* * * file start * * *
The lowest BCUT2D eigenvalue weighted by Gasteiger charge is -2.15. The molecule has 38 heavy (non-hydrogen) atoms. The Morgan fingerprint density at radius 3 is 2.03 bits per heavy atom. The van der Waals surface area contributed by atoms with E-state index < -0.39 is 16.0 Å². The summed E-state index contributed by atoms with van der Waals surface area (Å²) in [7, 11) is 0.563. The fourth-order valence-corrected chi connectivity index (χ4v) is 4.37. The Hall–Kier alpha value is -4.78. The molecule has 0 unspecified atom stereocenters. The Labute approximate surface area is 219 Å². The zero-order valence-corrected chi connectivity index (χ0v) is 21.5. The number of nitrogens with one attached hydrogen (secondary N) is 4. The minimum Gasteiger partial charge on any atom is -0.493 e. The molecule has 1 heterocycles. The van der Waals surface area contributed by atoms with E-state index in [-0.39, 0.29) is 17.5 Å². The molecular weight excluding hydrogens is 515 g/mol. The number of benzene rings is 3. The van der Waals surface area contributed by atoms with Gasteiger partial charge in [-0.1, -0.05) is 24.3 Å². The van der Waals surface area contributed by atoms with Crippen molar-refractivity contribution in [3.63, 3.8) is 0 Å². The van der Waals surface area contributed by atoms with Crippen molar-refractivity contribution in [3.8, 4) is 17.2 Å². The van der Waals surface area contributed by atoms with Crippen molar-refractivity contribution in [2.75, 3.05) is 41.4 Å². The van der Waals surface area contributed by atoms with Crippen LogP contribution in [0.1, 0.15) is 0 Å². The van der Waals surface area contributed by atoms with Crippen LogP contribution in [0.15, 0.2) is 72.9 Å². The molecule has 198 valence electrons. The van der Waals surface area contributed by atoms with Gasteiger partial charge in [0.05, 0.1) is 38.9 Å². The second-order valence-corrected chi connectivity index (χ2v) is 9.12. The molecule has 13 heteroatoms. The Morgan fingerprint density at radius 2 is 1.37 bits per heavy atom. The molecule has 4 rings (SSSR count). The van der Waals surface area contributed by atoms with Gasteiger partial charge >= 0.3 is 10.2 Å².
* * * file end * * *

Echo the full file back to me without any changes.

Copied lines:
The lowest BCUT2D eigenvalue weighted by Gasteiger charge is -2.15. The molecule has 38 heavy (non-hydrogen) atoms. The Morgan fingerprint density at radius 3 is 2.03 bits per heavy atom. The van der Waals surface area contributed by atoms with E-state index < -0.39 is 16.0 Å². The summed E-state index contributed by atoms with van der Waals surface area (Å²) in [7, 11) is 0.563. The fourth-order valence-corrected chi connectivity index (χ4v) is 4.37. The Hall–Kier alpha value is -4.78. The molecule has 0 unspecified atom stereocenters. The Labute approximate surface area is 219 Å². The zero-order valence-corrected chi connectivity index (χ0v) is 21.5. The number of nitrogens with one attached hydrogen (secondary N) is 4. The minimum Gasteiger partial charge on any atom is -0.493 e. The molecule has 1 heterocycles. The van der Waals surface area contributed by atoms with E-state index in [-0.39, 0.29) is 17.5 Å². The molecular weight excluding hydrogens is 515 g/mol. The number of benzene rings is 3. The van der Waals surface area contributed by atoms with Gasteiger partial charge in [-0.1, -0.05) is 24.3 Å². The van der Waals surface area contributed by atoms with Crippen molar-refractivity contribution in [3.63, 3.8) is 0 Å². The van der Waals surface area contributed by atoms with Crippen molar-refractivity contribution in [3.8, 4) is 17.2 Å². The van der Waals surface area contributed by atoms with Crippen molar-refractivity contribution in [2.75, 3.05) is 41.4 Å². The van der Waals surface area contributed by atoms with Crippen LogP contribution in [0.1, 0.15) is 0 Å². The van der Waals surface area contributed by atoms with Crippen LogP contribution in [0.15, 0.2) is 72.9 Å². The molecule has 198 valence electrons. The van der Waals surface area contributed by atoms with Gasteiger partial charge in [0.05, 0.1) is 38.9 Å². The second-order valence-corrected chi connectivity index (χ2v) is 9.12. The molecule has 13 heteroatoms. The Morgan fingerprint density at radius 2 is 1.37 bits per heavy atom. The molecule has 4 rings (SSSR count). The van der Waals surface area contributed by atoms with Gasteiger partial charge >= 0.3 is 10.2 Å².